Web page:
Harnessing the Power of Genes
Since the mapping of the human genome in 2003, genetic testing has rapidly evolved from single-gene tests to more complex profiles that measure multiple genes; it’s now part of standard care for many cancer types. Precision oncology allows clinicians to take patient-specific genomic factors into consideration when making treatment decisions, which can lead to improved outcomes, lower overall cost, and fewer side effects.
Smoking Initiation Declines in Teens, Rises in Young Adults
The average age at which cigarette users start to smoke regularly has risen. Although the figures dropped from 45% of adults smoking cigarettes in the 1960s to 14% today, and teen smoking declined to 2.4% by 2019, results of a recent study show an upward trend of underage tobacco use in young adults.
Protect Patients With Cancer During Flu Season With Recommended Vaccinations
Patients with cancer are at increased risk for complications from the common flu. Plus, ensuring they receive recommended influenza vaccinations will reduce flu-related healthcare demands and decrease stress on the United States’ healthcare system, which is crucial as the nation approaches 10 million COVID-19 coronavirus cases. In response, the Centers for Disease Control and Prevention (CDC) isn’t waiting until National Influenza Vaccination Week, December 6–12, 2020, to promote vaccinations to high-risk populations.
A Primer on Urothelial Cancer
The urinary system, including the bladder, ureters, urethra, and renal pelvis, is lined with urothelial tissue. Urothelial carcinoma is the predominant histologic type of cancer in that system, and 90% of tumors are located in the bladder. With more than 81,400 new cases and nearly 18,000 deaths estimated for 2020, bladder cancer is the fifth most prevalent type of cancer in the United States.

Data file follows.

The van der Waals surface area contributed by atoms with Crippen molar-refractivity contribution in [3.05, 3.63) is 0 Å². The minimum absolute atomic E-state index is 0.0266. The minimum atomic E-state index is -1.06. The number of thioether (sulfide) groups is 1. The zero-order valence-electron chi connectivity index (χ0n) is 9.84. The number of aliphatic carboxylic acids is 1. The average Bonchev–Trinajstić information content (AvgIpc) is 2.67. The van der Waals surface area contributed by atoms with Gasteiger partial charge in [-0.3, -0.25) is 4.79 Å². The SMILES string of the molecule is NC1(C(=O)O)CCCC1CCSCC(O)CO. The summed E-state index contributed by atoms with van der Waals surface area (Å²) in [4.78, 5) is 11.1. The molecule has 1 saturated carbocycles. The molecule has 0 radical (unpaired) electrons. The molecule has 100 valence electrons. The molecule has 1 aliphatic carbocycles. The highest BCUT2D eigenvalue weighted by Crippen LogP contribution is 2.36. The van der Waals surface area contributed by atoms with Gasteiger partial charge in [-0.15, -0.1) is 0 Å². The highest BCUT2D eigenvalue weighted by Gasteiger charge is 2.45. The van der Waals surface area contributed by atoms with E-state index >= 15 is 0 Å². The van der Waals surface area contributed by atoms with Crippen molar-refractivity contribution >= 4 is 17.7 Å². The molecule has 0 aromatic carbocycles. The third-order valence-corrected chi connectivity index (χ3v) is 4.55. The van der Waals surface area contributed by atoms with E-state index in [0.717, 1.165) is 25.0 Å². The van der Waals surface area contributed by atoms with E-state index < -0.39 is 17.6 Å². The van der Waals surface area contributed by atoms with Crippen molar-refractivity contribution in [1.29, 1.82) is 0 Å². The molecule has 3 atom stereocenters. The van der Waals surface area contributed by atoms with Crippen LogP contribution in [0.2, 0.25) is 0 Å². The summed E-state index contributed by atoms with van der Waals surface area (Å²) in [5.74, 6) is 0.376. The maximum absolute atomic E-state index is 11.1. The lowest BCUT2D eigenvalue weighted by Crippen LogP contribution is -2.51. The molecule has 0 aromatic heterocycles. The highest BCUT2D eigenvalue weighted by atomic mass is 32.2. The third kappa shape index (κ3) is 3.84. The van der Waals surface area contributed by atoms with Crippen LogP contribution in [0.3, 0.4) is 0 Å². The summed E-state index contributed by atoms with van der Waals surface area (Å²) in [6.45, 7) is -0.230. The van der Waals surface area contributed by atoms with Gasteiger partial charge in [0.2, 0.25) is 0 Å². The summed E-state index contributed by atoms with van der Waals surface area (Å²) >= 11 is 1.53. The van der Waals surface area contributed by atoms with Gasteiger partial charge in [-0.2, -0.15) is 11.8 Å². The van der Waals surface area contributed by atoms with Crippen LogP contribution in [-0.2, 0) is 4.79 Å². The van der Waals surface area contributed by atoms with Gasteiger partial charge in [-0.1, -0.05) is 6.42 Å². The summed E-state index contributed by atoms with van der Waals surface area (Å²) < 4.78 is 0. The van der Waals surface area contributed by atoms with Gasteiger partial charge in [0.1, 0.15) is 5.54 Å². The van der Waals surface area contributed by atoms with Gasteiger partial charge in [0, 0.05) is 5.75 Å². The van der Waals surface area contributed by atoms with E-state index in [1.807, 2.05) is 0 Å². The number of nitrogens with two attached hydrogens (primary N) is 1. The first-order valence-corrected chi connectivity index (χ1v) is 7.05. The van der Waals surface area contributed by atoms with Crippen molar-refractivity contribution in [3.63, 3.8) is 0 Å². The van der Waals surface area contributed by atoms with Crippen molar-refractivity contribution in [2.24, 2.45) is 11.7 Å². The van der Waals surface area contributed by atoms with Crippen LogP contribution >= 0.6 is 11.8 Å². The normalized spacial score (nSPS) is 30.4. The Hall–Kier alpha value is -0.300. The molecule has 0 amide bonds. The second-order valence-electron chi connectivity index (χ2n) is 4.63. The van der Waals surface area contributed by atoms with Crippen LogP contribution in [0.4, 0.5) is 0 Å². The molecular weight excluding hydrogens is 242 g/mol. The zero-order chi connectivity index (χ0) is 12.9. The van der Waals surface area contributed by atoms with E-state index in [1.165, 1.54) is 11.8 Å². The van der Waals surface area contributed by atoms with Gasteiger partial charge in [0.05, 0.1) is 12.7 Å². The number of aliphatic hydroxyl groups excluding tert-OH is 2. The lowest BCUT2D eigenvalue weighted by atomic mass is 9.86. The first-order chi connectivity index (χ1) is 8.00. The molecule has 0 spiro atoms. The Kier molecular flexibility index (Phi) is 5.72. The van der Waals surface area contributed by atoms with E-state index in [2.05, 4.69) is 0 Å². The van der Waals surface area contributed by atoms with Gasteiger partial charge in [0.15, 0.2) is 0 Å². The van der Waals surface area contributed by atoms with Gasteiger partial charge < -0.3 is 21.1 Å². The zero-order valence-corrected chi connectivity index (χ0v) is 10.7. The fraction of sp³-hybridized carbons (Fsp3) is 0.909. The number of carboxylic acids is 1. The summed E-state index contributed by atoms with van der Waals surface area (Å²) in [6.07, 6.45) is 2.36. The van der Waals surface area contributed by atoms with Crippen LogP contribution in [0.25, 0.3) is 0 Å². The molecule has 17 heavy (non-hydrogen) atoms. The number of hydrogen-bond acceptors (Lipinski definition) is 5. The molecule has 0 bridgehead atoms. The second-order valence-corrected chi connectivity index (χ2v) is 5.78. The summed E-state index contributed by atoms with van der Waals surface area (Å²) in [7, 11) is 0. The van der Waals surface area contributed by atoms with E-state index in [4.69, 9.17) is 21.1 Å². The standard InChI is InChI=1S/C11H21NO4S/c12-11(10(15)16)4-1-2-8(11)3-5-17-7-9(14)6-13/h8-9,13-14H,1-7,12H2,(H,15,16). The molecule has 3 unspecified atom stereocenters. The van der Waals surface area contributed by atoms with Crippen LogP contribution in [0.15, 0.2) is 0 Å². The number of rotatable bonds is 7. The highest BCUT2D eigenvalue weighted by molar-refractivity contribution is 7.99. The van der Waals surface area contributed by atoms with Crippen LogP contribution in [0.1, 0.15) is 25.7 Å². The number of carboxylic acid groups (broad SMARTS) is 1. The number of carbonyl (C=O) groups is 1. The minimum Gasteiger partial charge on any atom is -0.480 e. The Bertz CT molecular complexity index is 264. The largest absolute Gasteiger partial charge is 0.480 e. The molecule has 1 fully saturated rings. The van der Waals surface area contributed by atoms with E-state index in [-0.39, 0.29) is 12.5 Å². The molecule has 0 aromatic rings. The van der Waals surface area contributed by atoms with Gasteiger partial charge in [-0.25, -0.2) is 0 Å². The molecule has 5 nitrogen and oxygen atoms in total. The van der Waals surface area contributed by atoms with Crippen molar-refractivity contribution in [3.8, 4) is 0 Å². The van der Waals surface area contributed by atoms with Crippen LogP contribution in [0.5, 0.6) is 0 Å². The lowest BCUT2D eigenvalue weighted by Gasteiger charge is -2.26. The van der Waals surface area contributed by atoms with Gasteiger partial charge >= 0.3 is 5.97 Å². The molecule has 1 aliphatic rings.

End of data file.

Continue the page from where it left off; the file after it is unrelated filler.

The Case of the HPV-Positive Perk
Warren is a 50-year-old man recently diagnosed with human papillomavirus (HPV)-positive oropharyngeal cancer. He and his wife meet with a radiation oncologist and develop a plan of care. Lisa, the radiation oncology nurse, meets with the couple to provide education and answer questions. Darren tells her that two of his “hard living” uncles died from head and neck cancer and the treatment was horrible. He says, “I’ve only had two sexual partners and never smoked—is this cancer really worth treating?”
NIH Study Links Cigarette Smoking to Higher Stroke Risk in African Americans
The disproportionate adverse health impact from smoking on African Americans is striking. Although oncology nurses are well aware of tobacco’s carcinogenic effects, they also need to understand the implications for comorbid conditions they may see in smokers with cancer. A recent study, through the National Institutes of Health (NIH), confirmed that African Americans have a 2.5 times higher incident of smoking-related strokes than those who never smoke.
Help Patients Understand Genomic Variants of Unknown Significance
Patients approach genetic testing, either for germline (inherited) or somatic (tumor) alterations, hoping it will provide valuable information about their cancer risk, prognosis, or treatment options. Next-generation sequencing makes it possible to test for panels of 40 or more genes simultaneously. By testing more genes, the possibility of finding an actionable, informative result improves, but so does the chance of having a result with one or more variants of unknown clinical significance.
Develop Your Individual Cancer Screening Plan
As oncology nurses, we know that catching cancer early through screening leads to better outcomes and increased survival rates. We ask our survivors and loved ones to prioritize their cancer screenings, reminding them, “I do not want to see you in my clinic chair or hospital bed with cancer, especially not at an advanced level.” Take care of yourself by giving yourself the same lecture.